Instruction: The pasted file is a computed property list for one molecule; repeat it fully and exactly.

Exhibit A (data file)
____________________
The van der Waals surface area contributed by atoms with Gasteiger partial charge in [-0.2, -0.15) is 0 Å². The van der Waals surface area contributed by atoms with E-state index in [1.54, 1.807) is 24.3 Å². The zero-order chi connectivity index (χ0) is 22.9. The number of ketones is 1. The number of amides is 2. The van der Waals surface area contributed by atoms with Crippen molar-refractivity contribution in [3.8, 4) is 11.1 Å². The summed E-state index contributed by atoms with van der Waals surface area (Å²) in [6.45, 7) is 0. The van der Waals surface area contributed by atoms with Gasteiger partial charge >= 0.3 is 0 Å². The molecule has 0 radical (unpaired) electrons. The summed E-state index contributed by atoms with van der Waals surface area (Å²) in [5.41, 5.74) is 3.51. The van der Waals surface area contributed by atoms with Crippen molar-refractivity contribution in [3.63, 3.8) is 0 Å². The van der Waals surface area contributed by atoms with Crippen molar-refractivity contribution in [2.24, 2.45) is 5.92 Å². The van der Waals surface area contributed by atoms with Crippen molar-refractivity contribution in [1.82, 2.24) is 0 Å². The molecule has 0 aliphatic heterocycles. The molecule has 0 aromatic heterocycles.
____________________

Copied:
The van der Waals surface area contributed by atoms with Gasteiger partial charge in [-0.2, -0.15) is 0 Å². The van der Waals surface area contributed by atoms with E-state index in [1.54, 1.807) is 24.3 Å². The zero-order chi connectivity index (χ0) is 22.9. The number of ketones is 1. The number of amides is 2. The van der Waals surface area contributed by atoms with Crippen molar-refractivity contribution in [3.8, 4) is 11.1 Å². The summed E-state index contributed by atoms with van der Waals surface area (Å²) in [6.45, 7) is 0. The van der Waals surface area contributed by atoms with Gasteiger partial charge >= 0.3 is 0 Å². The molecule has 0 radical (unpaired) electrons. The summed E-state index contributed by atoms with van der Waals surface area (Å²) in [5.41, 5.74) is 3.51. The van der Waals surface area contributed by atoms with Crippen molar-refractivity contribution in [3.63, 3.8) is 0 Å². The van der Waals surface area contributed by atoms with Crippen molar-refractivity contribution in [2.24, 2.45) is 5.92 Å². The van der Waals surface area contributed by atoms with Crippen molar-refractivity contribution in [1.82, 2.24) is 0 Å². The molecule has 0 aliphatic heterocycles. The molecule has 0 aromatic heterocycles.